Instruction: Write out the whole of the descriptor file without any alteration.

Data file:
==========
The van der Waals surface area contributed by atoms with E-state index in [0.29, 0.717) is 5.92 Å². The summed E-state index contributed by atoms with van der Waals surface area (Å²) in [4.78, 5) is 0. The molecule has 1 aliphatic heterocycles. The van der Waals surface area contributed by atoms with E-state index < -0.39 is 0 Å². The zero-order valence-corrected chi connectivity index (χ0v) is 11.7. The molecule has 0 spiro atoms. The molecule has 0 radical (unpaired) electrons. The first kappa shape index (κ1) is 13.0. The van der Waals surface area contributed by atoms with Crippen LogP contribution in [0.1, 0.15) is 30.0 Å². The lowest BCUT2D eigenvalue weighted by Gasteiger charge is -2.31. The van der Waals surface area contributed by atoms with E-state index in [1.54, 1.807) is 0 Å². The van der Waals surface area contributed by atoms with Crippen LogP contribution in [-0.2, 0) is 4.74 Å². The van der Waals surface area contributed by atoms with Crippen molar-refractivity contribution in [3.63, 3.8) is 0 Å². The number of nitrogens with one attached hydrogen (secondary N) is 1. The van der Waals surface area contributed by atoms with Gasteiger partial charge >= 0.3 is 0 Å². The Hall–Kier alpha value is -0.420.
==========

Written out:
The van der Waals surface area contributed by atoms with E-state index in [0.29, 0.717) is 5.92 Å². The summed E-state index contributed by atoms with van der Waals surface area (Å²) in [4.78, 5) is 0. The molecule has 1 aliphatic heterocycles. The van der Waals surface area contributed by atoms with E-state index < -0.39 is 0 Å². The zero-order valence-corrected chi connectivity index (χ0v) is 11.7. The molecule has 0 spiro atoms. The molecule has 0 radical (unpaired) electrons. The first kappa shape index (κ1) is 13.0. The van der Waals surface area contributed by atoms with Crippen LogP contribution in [0.1, 0.15) is 30.0 Å². The lowest BCUT2D eigenvalue weighted by Gasteiger charge is -2.31. The van der Waals surface area contributed by atoms with E-state index in [1.54, 1.807) is 0 Å². The van der Waals surface area contributed by atoms with Crippen LogP contribution in [-0.2, 0) is 4.74 Å². The van der Waals surface area contributed by atoms with Crippen molar-refractivity contribution in [3.63, 3.8) is 0 Å². The number of nitrogens with one attached hydrogen (secondary N) is 1. The van der Waals surface area contributed by atoms with Gasteiger partial charge >= 0.3 is 0 Å². The Hall–Kier alpha value is -0.420.